What is TRD?
Ana Gonzalez-Pinto (University of the Basque Country, Spain) introduced the topic of TRD as ‘an insufficient response to two antidepressants at adequate dose and duration’2. This could be as monotherapy, or in combination or augmentation therapy3, although no universally accepted definition exists2. The alternative description ‘difficult-to-treat depression’ has been suggested4, to avoid stigma associated with the term ‘resistant’.
Clinical factors predicting TRD include anxiety disorder, symptom severity, suicidal risk, and number of depressive episodes5. Non-response to antidepressant treatment is common, with remission rates dropping from 37% initially to 13% by the 4th treatment step in the STAR*D study6.
Consequences of TRD include increased risks of hospitalization, suicide attempt and treatment non-adherence
Consequences of TRD include increased risks of hospitalization7, suicide attempt8 and treatment non-adherence9. Neurobiological sequelae involve progressive alterations in brain morphometry and circuit function and increased neuroinflammation10-12.
Improving management of TRD
Key principles for managing TRD are4:
- Achieve optimal symptom control
- Target symptoms associated with poor outcomes (e.g. anxiety)
- Target symptoms to maximize function and quality of life (e.g. cognitive dysfunction)
- Manage comorbidities to reduce overall symptom burden (e.g. physical health problems)
- Optimize long-term outcomes by ensuring adequate prophylaxis
Using a highly structured treatment algorithm led to shorter time and fewer medication changes to achieve remission
Enabling clinicians to make earlier treatment decisions is important3,13, including predicting treatment response. Using a highly structured treatment algorithm led to shorter time and fewer medication changes to achieve remission13. Early detection and optimized treatment is critical for patients to achieve full symptomatic and functional recovery, using a combination of pharmacotherapy and psychotherapy.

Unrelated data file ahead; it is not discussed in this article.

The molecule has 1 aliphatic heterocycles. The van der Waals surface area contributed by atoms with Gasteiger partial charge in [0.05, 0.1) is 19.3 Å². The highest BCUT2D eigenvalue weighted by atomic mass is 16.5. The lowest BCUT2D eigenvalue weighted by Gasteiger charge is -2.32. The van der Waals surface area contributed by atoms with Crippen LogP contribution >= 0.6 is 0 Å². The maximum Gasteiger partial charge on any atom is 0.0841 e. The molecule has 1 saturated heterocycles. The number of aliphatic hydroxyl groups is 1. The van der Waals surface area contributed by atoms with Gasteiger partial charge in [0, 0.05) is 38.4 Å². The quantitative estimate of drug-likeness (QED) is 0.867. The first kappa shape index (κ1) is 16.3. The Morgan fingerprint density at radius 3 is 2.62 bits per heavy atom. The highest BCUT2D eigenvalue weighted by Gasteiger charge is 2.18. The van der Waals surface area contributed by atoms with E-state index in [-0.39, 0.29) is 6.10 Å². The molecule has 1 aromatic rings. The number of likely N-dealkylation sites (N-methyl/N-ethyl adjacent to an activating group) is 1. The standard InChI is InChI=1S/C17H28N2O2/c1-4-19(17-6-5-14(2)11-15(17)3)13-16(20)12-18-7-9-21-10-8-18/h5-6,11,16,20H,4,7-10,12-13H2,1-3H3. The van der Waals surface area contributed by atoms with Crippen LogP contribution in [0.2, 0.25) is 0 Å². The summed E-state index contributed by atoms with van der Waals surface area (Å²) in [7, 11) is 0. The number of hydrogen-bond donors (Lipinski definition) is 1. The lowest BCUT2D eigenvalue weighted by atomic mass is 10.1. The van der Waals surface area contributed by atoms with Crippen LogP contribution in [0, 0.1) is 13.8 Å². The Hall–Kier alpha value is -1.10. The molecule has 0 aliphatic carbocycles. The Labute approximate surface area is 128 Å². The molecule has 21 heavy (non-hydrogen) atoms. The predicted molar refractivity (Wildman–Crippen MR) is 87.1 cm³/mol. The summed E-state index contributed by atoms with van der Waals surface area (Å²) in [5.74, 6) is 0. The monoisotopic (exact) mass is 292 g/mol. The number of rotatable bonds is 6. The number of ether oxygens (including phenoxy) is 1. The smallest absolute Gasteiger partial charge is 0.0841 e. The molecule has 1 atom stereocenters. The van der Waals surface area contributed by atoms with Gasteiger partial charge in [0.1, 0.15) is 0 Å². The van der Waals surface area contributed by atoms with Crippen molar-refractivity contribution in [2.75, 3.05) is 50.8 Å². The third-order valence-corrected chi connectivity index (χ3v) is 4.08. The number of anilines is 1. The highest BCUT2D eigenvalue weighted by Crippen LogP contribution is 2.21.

Evidence is growing that the glutamate system and neuroinflammation also have roles in MDD
Most antidepressants target the monoamine system, but Maurizio Pompili (Sapienza University of Rome, Italy) presented evidence that the glutamate system and neuroinflammation also have roles in MDD. Glutamate may be involved in regulation of monoaminergic neurons14 and neuroplasticity15. Abnormal cytokine levels may have a role in the pathogenesis of MDD and TRD16, and there is an association between neuroinflammation and suicidal behavior17.
Treating suicidal behavior
Suicidal behavior is a significant challenge in managing patients with MDD said Philippe Courtet (University of Montpellier, France). One proposal is that suicidal behavior should be considered as a distinct mental disorder rather than a complication of the associated psychiatric illness18. Assessment and risk stratification are important so level of intervention can be determined.
Suicidal behavior should be considered as a distinct mental disorder
Management usually consists of treating the underlying psychiatric condition as there have been no specific treatment options. Epidemiological studies have shown an inverse correlation between suicide rate and use of antidepressants but evidence is not conclusive19. Suicidal depressed patients respond less well to antidepressants in the short term20.
There is a need for specific anti-suicidal drugs, but this patient group is often excluded from clinical trials. A recent review21 highlighted potential benefit from agents including lithium, clozapine, ketamine, selective serotonin reuptake inhibitors and buprenorphine. These can be used alongside psychosocial interventions which may be brief (eg. crisis response planning) or longer-term (eg. cognitive behavioral therapy)21.
Educational financial support for this Satellite symposium was provided by Janssen Pharmaceutica NV.